Slip and Fall Law Complexities

October 11, 2017

Personal injury cases occur when you are exposed to harm from an injury or an accident, due to someone else’s negligence or intentional conduct. With Personal Injury law, also tort law, you can seek legal remedies for the losses incurred from an accident or a slip. In California, the statute of limitation for personal injury cases is two years from the date of the accident. For government claims, the statute of limitations is 6 months.
Some of the situations that personal injury laws apply include defective products, intentional acts, accidents, medical malpractice, slip and fall accidents, wrongful death, and defamation.

Slip and Fall Accidents

Slip and fall refer to personal injury cases where you trip or slip and become injured on another person’s property. Such cases are under the premises liability claims category. The accident occurs on premises run or owned by another party, and it is possible to prove that the owner or manager is liable.
Certain conditions may indicate carelessness and irresponsibility on the part of the property owner. Torn carpets, narrow stairs, poor lighting, a wet floor, broken sidewalks, or changes in flooring can make someone slip or fall. Also, a slip and fall occur outdoors due to potholes, rain, or icy snow. In these instances, if you sustain injuries no matter how small you can build a case.
There is no standard procedure to determine when the other person is legally responsible for the harm suffered during the slip or trip. But, if it can be proven that would the property owner has taken particular measures to prevent the likelihood of the slip or fall occurring, then you have a motive. You have to prove that a dangerous condition contributed to the injury and that the premises owner was aware of it. The rules applicable in such cases are; the owner created the condition, knew of its existence but ignored it, and that it existed for a period which the owner should have rectified. The possessor is liable because of foreseen negligence that endangered your life.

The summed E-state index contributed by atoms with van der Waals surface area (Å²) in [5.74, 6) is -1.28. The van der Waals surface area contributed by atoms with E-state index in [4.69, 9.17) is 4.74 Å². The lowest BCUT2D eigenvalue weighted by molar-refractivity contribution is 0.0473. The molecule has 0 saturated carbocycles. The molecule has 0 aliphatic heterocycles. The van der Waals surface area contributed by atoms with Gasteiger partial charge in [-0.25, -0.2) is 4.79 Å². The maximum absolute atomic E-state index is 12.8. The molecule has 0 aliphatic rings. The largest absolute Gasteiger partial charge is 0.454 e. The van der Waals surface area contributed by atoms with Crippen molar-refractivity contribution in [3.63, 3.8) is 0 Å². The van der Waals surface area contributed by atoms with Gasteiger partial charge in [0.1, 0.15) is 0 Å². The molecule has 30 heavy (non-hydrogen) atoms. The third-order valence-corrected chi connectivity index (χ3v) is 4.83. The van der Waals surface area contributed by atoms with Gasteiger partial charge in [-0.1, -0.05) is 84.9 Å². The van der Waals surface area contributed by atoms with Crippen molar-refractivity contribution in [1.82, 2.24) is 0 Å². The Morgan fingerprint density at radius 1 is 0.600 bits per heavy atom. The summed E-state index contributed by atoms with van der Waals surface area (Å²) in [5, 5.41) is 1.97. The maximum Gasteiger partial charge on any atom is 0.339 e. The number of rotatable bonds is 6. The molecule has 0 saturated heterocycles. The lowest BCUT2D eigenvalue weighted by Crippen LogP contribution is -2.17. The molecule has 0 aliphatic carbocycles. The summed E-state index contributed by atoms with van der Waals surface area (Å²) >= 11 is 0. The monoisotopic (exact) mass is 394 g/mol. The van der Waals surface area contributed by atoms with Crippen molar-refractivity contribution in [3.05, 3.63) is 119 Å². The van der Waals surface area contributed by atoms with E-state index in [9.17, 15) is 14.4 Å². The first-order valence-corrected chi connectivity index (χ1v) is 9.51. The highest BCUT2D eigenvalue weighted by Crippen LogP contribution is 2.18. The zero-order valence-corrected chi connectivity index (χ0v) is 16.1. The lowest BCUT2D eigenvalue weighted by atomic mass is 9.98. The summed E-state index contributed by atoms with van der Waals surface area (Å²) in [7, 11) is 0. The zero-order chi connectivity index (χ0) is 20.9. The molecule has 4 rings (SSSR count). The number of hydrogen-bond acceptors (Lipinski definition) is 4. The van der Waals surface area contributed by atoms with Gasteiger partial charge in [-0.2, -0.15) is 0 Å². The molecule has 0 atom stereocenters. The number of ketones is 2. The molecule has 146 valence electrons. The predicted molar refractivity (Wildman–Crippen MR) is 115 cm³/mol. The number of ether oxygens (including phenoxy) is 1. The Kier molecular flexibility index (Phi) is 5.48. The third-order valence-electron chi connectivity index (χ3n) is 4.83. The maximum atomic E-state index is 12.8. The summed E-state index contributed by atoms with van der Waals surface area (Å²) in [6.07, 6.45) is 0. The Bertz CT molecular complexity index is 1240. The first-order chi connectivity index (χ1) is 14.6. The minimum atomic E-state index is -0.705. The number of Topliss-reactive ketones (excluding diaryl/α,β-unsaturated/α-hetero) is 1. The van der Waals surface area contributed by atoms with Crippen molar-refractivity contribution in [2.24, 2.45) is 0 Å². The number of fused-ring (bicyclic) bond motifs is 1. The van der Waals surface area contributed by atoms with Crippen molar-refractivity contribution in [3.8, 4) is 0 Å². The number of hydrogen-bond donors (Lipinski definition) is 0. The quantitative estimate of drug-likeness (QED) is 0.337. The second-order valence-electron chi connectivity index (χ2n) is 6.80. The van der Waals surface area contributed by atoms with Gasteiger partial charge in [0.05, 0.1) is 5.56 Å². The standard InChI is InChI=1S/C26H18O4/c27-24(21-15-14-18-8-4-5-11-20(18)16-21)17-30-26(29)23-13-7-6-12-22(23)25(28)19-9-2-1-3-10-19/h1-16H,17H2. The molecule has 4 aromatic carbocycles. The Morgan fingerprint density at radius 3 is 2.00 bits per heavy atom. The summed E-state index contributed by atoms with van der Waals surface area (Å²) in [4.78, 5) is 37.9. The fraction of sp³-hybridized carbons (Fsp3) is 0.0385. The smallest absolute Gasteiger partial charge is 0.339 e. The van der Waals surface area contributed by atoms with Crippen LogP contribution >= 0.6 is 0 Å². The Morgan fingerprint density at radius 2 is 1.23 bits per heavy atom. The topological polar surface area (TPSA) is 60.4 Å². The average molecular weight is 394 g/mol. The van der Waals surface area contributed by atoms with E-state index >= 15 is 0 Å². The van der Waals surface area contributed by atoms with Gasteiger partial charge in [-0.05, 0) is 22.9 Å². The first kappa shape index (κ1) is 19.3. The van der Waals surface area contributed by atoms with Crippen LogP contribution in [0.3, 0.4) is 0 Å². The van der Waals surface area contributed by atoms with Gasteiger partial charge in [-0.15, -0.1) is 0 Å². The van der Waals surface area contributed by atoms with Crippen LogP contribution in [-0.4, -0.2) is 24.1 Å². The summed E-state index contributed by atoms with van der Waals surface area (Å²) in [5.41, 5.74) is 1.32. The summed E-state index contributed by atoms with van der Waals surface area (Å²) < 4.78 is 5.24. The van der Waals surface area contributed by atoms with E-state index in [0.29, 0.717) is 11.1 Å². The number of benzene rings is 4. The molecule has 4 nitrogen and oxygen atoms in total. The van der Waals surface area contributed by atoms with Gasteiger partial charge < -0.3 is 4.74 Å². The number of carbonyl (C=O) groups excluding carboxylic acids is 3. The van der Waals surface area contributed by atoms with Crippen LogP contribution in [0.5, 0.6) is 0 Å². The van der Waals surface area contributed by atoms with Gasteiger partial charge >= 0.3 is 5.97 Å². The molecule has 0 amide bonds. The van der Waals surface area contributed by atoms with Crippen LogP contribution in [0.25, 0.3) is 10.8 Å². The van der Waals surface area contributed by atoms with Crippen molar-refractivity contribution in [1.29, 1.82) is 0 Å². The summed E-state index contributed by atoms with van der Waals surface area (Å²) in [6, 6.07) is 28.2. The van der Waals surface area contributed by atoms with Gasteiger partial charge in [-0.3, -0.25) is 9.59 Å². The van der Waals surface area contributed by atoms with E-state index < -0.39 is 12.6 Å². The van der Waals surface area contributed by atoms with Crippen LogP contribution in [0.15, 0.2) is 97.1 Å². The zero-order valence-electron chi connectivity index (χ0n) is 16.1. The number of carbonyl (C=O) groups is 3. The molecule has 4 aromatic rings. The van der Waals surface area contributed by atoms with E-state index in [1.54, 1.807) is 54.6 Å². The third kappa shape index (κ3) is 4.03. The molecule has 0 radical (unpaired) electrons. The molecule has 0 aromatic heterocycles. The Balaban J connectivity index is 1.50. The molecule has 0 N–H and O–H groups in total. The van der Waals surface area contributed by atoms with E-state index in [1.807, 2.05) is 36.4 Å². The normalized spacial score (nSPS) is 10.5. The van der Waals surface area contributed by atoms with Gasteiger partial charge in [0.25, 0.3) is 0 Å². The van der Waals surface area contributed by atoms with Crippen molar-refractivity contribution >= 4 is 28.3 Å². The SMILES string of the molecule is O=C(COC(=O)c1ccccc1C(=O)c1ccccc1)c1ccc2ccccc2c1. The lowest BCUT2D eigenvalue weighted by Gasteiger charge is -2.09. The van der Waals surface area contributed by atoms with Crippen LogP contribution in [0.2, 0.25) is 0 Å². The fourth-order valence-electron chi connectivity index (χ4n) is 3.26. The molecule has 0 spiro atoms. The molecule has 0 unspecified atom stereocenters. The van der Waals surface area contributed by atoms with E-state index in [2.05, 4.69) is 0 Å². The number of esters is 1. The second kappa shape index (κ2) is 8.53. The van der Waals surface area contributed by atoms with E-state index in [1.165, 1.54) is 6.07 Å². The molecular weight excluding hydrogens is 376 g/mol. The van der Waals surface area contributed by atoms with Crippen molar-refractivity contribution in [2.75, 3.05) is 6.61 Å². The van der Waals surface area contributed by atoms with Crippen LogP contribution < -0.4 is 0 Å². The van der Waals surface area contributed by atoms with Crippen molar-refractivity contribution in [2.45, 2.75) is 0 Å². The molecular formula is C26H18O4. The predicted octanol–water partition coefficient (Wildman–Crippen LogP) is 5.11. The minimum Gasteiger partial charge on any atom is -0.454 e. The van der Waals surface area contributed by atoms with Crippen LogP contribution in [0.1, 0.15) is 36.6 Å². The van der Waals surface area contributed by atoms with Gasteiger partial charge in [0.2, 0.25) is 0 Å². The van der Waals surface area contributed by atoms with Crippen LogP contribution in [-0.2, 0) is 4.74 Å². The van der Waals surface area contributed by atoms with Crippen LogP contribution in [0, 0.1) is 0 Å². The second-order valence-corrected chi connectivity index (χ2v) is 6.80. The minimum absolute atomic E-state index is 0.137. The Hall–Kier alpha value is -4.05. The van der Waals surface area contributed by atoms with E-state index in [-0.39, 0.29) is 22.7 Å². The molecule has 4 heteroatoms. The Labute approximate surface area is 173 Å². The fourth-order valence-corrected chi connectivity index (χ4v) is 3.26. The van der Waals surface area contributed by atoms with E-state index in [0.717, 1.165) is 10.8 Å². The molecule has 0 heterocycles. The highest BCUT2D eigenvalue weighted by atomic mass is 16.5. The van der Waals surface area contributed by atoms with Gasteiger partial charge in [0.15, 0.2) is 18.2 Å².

You must show reasonableness in your case. One way to approach this is by finding out how long the defect was present before your accident happened. If it was present for over three months, then the chances of the owner knowing about it are higher. Alternatively, you can examine the cleaning activities that occur in the premise to show that at least one entity was aware of the defect before. Most property owners inspect facilities on a daily basis and are likely to notice any changes or places that need repair. If you trip over something put wrongly, you would have to collect enough evidence to strengthen your case.
You can also sue restaurants, stores, and other businesses if any of the above fit. In commercial property cases, the laws ascertain if the manager of the building took the initiative to ensure that the property is safe. Such cases have multiple entities. You can also call for action against your landlords if injured on rental properties and government properties. However, regarding public properties, there are rigid notice requirements and extended immunity clauses that relieve government agencies from responsibilities of injuries on state and federal properties.